Randy Leach wanted one of the 300 $25 gift cards being given away at the Sportsman's Warehouse grand opening Saturday morning. And he wasn't about to let 300 other people -- let alone one other person -- stand in his way.
Leach, 58, arrived at the Soldotna store at midnight, armed with a parka, folding chair, and W.E.B. Griffin's 700-plus page novel "Blood and Honor" to help him through the night. He was the first person in line.
"I figured there would be a lot of people there, and there were a limited amount of the gift cards that they were giving away," Leach explained matter-of-factly.
Those gift cards were gone about five minutes after the 9 a.m. opening, Leach estimated, as store-goers started to show up in droves around 7 a.m.
"When the employees pulled up, there were no parking spaces," said Janette Pickens, a staff member who was working one of the registers. "The line was wrapped around the parking lot."
Mayor Peter Micciche attended the ribbon-cutting ceremony and gave a short speech before the crowd inundated the premises. Local food vendors, including Echo Lake Meats, provided free samples, while the store gave away thousands of dollars in gift cards and merchandise.
"It's been a fantastic day," Pickens said. "Lots of wonderful customers ... and they're spending lots of money."
The store, which opened its doors on March 15, encompasses 35,000 square feet of retail space and 10,000 additional square feet for storage. Store manager Steven McVeigh said 66 people are now employed by the chain's Soldotna branch, and that the vast majority of those hires are local.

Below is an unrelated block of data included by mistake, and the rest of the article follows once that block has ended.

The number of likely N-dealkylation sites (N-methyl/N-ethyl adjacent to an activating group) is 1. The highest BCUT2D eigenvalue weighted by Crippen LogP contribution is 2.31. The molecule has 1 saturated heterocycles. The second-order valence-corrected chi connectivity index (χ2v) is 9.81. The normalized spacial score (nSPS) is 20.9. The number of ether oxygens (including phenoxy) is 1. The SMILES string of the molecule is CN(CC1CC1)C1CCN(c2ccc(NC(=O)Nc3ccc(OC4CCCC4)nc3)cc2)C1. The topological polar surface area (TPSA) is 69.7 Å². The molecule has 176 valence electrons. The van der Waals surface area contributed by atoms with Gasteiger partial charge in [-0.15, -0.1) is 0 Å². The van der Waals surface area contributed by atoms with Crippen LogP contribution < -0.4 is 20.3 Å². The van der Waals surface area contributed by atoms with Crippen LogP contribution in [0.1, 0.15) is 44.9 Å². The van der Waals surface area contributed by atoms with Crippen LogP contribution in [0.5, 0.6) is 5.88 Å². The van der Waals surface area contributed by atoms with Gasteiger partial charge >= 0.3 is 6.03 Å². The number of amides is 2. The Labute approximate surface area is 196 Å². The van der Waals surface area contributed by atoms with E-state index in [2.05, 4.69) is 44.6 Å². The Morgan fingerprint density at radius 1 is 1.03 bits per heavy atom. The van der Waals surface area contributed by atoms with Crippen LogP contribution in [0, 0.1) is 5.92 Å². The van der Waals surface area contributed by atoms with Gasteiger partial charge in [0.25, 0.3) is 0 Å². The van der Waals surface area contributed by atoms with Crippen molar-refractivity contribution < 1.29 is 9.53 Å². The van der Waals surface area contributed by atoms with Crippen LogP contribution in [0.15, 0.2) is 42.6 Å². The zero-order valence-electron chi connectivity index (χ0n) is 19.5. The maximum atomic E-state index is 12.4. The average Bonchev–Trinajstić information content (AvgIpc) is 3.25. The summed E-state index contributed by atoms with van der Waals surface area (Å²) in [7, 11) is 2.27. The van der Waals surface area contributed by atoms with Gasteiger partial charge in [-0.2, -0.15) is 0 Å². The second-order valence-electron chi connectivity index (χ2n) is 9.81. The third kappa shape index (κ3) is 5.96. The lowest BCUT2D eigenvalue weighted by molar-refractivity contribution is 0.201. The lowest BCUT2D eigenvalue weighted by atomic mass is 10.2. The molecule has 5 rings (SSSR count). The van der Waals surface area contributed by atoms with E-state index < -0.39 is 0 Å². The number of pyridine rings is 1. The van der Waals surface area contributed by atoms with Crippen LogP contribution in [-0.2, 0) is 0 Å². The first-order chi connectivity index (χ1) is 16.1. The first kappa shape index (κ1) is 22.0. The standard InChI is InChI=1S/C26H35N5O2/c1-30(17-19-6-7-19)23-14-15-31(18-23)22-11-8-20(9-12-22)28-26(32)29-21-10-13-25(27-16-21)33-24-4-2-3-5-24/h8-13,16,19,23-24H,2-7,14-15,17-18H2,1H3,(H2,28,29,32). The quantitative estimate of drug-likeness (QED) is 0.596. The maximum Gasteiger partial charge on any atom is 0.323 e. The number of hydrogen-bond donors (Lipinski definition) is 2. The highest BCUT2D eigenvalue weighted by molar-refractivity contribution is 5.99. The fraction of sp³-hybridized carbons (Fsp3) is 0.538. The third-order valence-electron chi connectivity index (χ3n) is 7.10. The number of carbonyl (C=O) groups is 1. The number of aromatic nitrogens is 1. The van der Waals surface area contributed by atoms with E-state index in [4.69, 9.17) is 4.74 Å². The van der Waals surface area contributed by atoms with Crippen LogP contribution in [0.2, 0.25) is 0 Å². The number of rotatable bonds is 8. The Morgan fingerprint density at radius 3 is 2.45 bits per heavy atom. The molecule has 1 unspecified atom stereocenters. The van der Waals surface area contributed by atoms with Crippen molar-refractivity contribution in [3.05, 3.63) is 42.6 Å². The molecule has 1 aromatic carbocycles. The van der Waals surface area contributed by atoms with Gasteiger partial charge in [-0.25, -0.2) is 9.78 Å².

"I would like to think that Sportsman's Warehouse, particularly on the Kenai Peninsula, is going to have that small-town feel," McVeigh said. "We've staffed the store with 98 percent local people. That's a huge economic boost to the community."
McVeigh also said business has been better than expected so far, and that he expects to hire more employees as summer draws closer.
While McVeigh says community reception to the store has been largely positive, he is aware of those locally-minded residents who didn't want a major box store moving into their town. But he only has one thing to say to them.
"I guess my response would be, tell that to the 66 people who were unemployed before we came to town. Progress is going to happen whether you want it or not."
Karen Garcia can be reached at email@example.com.
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